At the end of this article you will know how to setup a blog online for free. The only potential cost from this process is if you want a custom domain for your site i.e. ‘’ – you will then need to buy that domain name and depending on what provider you choose, that can cost you between $2 - $20 (per year).

This article expects you to have some knowledge of source control (git) but in general is written at a high level for most to understand. I will leave links for further reading where required.


So, one of the goals I had for this year was to get a blog setup so I can write about software development topics on any of the various projects that I have going on at any given time.

This article will outline the process I took for deciding which tools I chose for this task and how in picking the tools that I did I was able to get my overhead costs for running this blog down to $0.

Content Management

I see the choice of a content management system (CMS) as pivotal when it comes to starting a blog. Depending on your choice of CMS your workflow for creating content and publishing that content to your readers can drastically change. Your content publishing workflow, in my opinion, may just be the most important aspect of the entire blogging process.

If you do not like your workflow for publishing content; that content will most likely not be published (and an empty blog is no good!).

With that being said, it may be more important to have your ideal publishing workflow guide your CMS decision making rather than costs if you are picky about that sort of thing.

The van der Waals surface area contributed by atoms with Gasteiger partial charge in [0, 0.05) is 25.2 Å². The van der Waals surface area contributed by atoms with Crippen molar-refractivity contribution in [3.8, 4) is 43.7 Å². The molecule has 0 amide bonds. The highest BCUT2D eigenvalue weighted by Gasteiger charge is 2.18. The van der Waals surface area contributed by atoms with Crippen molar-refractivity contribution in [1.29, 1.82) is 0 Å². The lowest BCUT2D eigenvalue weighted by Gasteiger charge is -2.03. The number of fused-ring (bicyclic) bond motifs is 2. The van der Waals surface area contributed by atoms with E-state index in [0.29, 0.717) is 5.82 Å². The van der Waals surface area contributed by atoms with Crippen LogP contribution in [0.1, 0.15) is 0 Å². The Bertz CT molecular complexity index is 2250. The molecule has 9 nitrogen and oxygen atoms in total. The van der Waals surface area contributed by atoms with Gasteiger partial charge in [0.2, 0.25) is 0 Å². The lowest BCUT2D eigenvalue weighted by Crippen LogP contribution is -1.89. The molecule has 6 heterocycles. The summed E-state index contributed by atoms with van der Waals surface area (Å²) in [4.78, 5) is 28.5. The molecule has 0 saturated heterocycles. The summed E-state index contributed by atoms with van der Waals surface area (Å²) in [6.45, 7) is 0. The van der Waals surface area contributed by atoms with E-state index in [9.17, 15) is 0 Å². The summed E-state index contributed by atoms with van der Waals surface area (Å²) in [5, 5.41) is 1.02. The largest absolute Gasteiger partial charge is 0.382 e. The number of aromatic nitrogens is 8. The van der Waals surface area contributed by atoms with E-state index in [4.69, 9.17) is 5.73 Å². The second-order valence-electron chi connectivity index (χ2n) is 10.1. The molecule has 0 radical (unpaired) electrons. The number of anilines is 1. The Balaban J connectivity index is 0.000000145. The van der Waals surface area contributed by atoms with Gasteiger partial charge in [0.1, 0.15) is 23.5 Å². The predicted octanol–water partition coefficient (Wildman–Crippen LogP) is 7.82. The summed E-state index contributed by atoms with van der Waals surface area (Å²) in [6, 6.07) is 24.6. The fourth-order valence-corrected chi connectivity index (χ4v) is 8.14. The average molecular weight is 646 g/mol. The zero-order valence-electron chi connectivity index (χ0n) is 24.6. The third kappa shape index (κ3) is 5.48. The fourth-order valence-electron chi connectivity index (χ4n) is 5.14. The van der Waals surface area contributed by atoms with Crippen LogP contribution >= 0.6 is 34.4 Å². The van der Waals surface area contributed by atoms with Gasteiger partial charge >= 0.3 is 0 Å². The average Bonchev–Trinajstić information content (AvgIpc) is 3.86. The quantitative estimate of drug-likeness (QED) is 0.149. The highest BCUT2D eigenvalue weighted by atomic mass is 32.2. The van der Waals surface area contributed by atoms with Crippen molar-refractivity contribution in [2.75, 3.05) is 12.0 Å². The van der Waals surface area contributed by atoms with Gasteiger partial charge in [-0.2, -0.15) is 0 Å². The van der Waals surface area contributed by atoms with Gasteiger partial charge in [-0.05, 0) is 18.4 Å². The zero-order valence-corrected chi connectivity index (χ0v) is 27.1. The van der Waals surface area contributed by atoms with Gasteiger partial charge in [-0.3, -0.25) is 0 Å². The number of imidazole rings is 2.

The first content management tool I looked at for this task was, of course, WordPress. WordPress seems to be the current industry standard when it comes to blogging – and it’s great at what it does and there is a large community behind it.

The issue with using a CMS like WordPress (in terms of costs) is that it requires a database! This is true not for just WordPress but for most content management systems where a database stores each piece of content you want to show to your readers and your site dynamically displays that content when requested. Databases are expensive due to their need of being available and online (hopefully) 24/7 to serve content on-demand.

What if we could bundle together the content we want to show to readers up-front and statically serve that content for all without the use of a database? This would allow us to generate content and when needed, generate a new version of our site and publish it as a whole instead of publishing individual pieces of content independent of the site. Not to go off-topic too much but this will also allow us to leverage other tools that increase site performance such as a content delivery network.

Static Site Generator

It turns out something like this already exists! They are called static site generators and they bundle together all of your content ahead of time in an easy-to-serve package that can be hosted without the need of a traditional database.